Symposium offers chance to learn truths about sharks
MOTOBU, Okinawa — Scared half to death of sharks after watching the movie “Jaws” six or seven times?
You shouldn’t be.
Sharks probably are among the most misunderstood creatures in the sea, says Senzo Uchida, director of the Churaumi Aquarium at Ocean Expo Park. And even though two kinds of sharks in Okinawa waters are known to attack humans, there’s little need to worry.
If you’re careful.
To educate the public about sharks, the aquarium is sponsoring a two-day shark symposium Tuesday and Wednesday at the Bankoku Shinryokan, a scenic conference facility in Nago, site of the 2000 G-8 summit.
The symposium costs 1,500 yen (about $13.50) for both days, starts at 9 a.m. each day and is to feature marine biologists and researchers from around the world, including the United States, Australia, France, Taiwan and Japan. A simultaneous translation in English is to be offered.
A free lecture on Wednesday starts at 2 p.m. and will include a question-and-answer session between the lecturers and audience. Uchida is urging Americans to come.
“There are more than 400 different kinds of sharks,” he said during a recent break from making preparations for the event. “But there are only three species of man-eating sharks.
“The species that attack humans are the bull shark, the tiger shark and the great white shark, which was the model for the movie ‘Jaws,’” he said. “Only bull sharks and tiger sharks live in Okinawan waters.”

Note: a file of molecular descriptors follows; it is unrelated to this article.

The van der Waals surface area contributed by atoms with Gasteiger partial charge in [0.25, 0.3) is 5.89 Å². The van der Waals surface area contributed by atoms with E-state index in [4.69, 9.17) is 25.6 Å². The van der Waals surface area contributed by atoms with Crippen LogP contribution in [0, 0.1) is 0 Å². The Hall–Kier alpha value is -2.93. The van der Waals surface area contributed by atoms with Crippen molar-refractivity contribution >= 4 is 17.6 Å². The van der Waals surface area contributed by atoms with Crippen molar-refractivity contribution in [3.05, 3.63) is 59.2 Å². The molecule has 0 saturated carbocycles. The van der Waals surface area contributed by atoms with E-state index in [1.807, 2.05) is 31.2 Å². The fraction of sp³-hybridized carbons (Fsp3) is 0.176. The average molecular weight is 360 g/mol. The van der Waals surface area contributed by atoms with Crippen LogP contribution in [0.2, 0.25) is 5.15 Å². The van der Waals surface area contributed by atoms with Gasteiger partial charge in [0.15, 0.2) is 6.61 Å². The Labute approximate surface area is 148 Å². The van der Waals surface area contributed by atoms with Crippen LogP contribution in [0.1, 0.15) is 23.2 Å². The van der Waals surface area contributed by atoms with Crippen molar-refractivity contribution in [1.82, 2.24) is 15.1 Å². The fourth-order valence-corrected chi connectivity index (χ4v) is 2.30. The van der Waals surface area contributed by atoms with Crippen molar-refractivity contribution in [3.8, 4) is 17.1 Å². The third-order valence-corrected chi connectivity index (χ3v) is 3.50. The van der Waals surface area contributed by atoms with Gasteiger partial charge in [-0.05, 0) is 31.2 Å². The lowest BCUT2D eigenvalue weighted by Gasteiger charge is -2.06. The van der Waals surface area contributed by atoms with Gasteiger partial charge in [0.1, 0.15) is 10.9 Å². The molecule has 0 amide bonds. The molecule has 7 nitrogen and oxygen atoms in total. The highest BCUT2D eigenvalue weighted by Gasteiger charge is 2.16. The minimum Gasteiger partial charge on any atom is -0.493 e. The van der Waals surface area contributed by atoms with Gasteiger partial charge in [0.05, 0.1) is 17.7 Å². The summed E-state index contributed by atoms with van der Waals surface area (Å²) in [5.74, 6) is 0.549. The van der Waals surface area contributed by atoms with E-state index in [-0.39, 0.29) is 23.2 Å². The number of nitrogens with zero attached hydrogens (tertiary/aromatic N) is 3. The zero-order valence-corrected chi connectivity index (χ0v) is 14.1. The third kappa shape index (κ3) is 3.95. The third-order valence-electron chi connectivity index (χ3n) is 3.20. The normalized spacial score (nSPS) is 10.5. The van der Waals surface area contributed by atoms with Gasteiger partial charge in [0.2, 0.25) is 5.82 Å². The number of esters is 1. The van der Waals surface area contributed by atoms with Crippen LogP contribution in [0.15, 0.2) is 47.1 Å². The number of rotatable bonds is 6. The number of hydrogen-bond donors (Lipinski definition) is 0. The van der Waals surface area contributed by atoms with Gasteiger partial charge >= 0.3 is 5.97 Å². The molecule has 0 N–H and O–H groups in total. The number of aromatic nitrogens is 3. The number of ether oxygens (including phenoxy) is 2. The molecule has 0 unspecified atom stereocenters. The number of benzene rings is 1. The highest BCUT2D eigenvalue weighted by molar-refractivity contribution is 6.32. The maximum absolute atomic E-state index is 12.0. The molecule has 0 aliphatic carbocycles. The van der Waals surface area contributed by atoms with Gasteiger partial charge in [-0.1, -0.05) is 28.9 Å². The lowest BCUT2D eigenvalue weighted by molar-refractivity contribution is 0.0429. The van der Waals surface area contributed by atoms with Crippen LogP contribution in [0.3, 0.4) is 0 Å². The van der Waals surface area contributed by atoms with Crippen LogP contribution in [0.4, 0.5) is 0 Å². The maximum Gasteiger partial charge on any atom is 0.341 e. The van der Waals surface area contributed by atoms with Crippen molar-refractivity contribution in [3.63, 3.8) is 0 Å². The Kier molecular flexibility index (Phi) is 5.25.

“If you encounter a man-eating species, of course you need to immediately retreat, but there is no need for you to panic at the sight of every shark,” Uchida said with a smile. “The whale shark, the largest of the shark species, for instance, has no teeth.”
The symposium is being held to commemorate the second anniversary of the Churaumi Aquarium, one of the world’s largest aquariums.
“We want as many people as possible to come to the event and learn about this fascinating animal,” Uchida said. “There are two types of shark attacks: One is the counterattack against human provocation and the other is the ‘test bite’ mistaking a human as food.
“Local fishermen know very well which ones are or are not dangerous,” he said. And, fortunately for casual bathers, the coral reefs that surround Okinawa are usually enough to keep the sharks at bay.
But if they do find their way toward shore, the “Jaws” image of sharks being attracted by the happy splashing of humans at play is not far from the truth, Uchida said.
“Another interesting habit of sharks is that they take a splashing sound as a sign that food’s nearby,” Uchida said. “To have adequate knowledge of this sea creature is extremely important.”
“This is a great opportunity to learn about this powerful and graceful animal,” said Katherine Muzik, a marine biologist from Puerto Rico, one of the symposium’s featured lecturers.
Muzik said her talk also will touch upon one of the ocean’s most graceful swimmers, manta rays.
“Unlike sharks, rays are not frightening,” Muzik said. “Their swimming is graceful and acrobatic.”
—Visit the aquarium’s Web site at www.simul-conf.com/chura/index.html for more information and to register for the symposium.